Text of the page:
No ASEAN without Indonesia

Aug 2, 2023
Joko Widodo

Indonesia looks poised for an economic boom that can spur its quest for a higher international political profile. Many scholars, politicians, and corporate figures in Indonesia believe the nation has the attributes to become more than the regional power it is now.

Many Indonesians view Southeast Asia comprising the ten member countries in the Association of Southeast Asian Nations is too small for the nation that wants to spread its wings globally. However, without its anchor, the Asean ship will sail into turbulent waters.

The Indonesian economy has done well in the last decade following reforms in 1989. A recent bi-annual World Bank report projects a moderate growth for the Indonesian economy of 4.9 per cent in 2023 below its 5 per cent growth rate in last five years.

President Joko “Jokowi” Widodo is convinced Indonesia will become the world’s fourth largest economy by 2045, five years ahead of other estimates. The projection could be derailed by political instability, religious radicalism, poverty, and income inequality.

Despite efforts to curb it, corruption remains endemic in Indonesia.

External factors like an impending global recession and falling commodity prices for palm oil and nickel, for example, may upset the growth trajectory. Indonesia which holds more than a fifth of the world’s nickel and world’s third largest source of cobalt is also the world’s largest exporter of palm oil in 2023.

With a population of more than 270 million and growing, it is the world’s fourth most populous nation, the largest archipelagic country, the third largest democracy, and the largest Muslim nation.

Politically, under President Jokowi whose final Presidential term ends in February 2024, Indonesia has raised its political profile and with it his personal stature as a global statesman.

President Jokowi Widodo became the first Asian leader to visit Ukraine and Russia since the war. His peace overtures in Ukraine and Russia have left behind a personal legacy on his people, as Sukarno, the first President, did.

Ousted in a military coup in 1965, President Sukarno is still revered for putting Indonesia on the world map. Together with some leaders from the Third World, Sukarno founded the Non- Aligned Movement at Bandung in 1955 that lasts to this day.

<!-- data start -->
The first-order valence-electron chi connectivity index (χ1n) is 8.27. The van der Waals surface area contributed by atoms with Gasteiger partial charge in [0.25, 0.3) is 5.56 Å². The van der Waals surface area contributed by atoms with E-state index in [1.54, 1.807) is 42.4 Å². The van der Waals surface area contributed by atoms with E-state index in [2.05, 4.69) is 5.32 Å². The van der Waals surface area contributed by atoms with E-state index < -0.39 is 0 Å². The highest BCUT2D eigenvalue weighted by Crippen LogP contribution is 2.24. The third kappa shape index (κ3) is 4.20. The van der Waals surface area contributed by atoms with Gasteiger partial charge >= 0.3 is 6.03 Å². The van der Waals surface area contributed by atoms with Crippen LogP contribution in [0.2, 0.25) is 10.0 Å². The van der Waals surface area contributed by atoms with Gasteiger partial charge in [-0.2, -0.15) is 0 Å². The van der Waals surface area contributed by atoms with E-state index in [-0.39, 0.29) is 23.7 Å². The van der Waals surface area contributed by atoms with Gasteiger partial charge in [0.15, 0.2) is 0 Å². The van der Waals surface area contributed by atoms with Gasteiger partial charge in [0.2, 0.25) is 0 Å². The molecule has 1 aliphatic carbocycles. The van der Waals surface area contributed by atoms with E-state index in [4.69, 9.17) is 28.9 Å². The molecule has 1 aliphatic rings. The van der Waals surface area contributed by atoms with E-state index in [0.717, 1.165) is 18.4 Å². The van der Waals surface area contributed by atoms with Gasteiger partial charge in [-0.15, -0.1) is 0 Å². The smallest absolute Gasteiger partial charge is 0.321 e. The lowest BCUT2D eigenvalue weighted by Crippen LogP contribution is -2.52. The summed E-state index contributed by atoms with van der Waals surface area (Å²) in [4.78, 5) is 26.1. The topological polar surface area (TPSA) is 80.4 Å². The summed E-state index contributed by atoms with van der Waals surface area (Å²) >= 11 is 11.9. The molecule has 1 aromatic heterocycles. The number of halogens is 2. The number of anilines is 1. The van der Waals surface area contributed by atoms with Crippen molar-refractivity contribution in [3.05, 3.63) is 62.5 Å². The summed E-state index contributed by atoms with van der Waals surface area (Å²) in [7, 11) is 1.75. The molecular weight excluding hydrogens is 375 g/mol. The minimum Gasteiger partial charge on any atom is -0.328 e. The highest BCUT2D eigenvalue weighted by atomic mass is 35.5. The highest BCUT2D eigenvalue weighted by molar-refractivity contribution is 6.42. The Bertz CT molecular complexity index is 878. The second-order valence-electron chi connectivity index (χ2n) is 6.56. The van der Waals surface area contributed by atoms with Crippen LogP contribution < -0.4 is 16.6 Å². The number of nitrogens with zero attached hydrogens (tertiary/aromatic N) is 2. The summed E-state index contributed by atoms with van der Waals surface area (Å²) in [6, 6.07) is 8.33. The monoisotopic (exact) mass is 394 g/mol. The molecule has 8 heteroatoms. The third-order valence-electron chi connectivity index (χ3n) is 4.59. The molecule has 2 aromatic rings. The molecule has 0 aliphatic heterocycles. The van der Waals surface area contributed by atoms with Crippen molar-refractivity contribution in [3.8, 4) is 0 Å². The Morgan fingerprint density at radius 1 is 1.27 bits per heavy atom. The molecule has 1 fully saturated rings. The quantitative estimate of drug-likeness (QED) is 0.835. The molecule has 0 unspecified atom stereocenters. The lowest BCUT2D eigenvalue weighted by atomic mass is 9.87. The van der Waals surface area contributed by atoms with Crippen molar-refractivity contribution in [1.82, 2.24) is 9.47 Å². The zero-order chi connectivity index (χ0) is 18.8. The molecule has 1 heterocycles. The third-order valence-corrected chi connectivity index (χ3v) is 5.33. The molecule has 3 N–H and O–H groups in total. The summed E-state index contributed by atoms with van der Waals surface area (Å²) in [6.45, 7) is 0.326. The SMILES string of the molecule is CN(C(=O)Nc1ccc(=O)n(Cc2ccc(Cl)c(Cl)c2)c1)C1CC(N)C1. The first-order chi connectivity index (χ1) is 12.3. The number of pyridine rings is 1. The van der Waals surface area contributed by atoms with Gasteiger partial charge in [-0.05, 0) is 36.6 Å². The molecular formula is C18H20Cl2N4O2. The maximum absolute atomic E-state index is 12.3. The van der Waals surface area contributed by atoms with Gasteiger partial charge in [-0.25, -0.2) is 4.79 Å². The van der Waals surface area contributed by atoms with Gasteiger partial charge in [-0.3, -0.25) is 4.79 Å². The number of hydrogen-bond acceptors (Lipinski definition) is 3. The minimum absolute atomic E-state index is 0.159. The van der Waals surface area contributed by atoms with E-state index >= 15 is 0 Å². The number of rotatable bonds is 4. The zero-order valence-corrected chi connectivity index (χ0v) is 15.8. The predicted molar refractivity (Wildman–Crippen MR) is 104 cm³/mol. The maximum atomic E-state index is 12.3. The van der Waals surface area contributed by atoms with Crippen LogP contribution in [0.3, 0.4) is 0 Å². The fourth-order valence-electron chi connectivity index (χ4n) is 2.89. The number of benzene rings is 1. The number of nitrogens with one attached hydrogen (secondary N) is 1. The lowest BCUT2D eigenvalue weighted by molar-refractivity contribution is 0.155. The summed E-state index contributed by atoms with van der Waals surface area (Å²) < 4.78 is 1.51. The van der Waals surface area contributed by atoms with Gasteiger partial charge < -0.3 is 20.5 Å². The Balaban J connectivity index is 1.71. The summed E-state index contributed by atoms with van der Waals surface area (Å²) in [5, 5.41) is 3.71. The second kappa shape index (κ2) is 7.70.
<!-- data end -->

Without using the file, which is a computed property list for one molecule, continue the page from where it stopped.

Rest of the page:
Probably not on the same scale and grandeur as the Bandung Conference, the G20 Summit that President Jokowi Widodo hosted at Bali in November 2022 was a significant global event that was graced by all Heads of State (minus President Putin). President Xi Jing -ping of China was in attendance.

Although the G 20 summit was dominated by geopolitics, as some claim, “to the irritation of the Indonesian hosts who wanted to focus on food & security as well as climate change”, it helped raise the political stature for Indonesia and the personal credibility of President Jokowi.

In May 2023, President Jokowi successfully hosted the 42nd Asean Summit. As ASEAN Chairman for 2023, Indonesia is once again at the forefront of international leadership navigating Indonesia through the treacherous geopolitical waters amidst the uncertainties caused by the US-China rivalry.

In July this year, Indonesia hosted the 56th Asean Foreign Ministers Meeting at Jakarta as a follow up of the Summit. Several issues facing the organisation and the region’s security were discussed including the need to speed up and an early conclusion of the Code of Conduct mechanism with China in the South China Sea that has been on the table since 2000. That the region could relate to China without the COC speaks volumes of its “relevance”.

At a recent conference in Kuala Lumpur on middle power agency in the Indo Pacific, a young upcoming Indonesian scholar shared her concerns of the domestic challenges that could derail Indonesia’s quest for greater prominence in regional and global affairs. She also noted quite aptly that “while the de facto leadership of Indonesia has been accepted as conventional wisdom, the extent to which Jakarta has succeeded in exercising leadership in Asean and how other Southeast Asian countries have perceived its attempt to do so remains questionable.”

Some of the domestic challenges that Indonesia needs to overcome apart from corruption, religious extremism, ideological conservatism, and poverty includes the difficult task of preserving its democracy that is resilient and inclusive as enshrined in its Pancasila philosophy.

President Jokowi Widodo has been instrumental in pushing Indonesia to greater heights. Hopefully, his exit from the Presidential Palace in 2024 will not result in a political vacuum.

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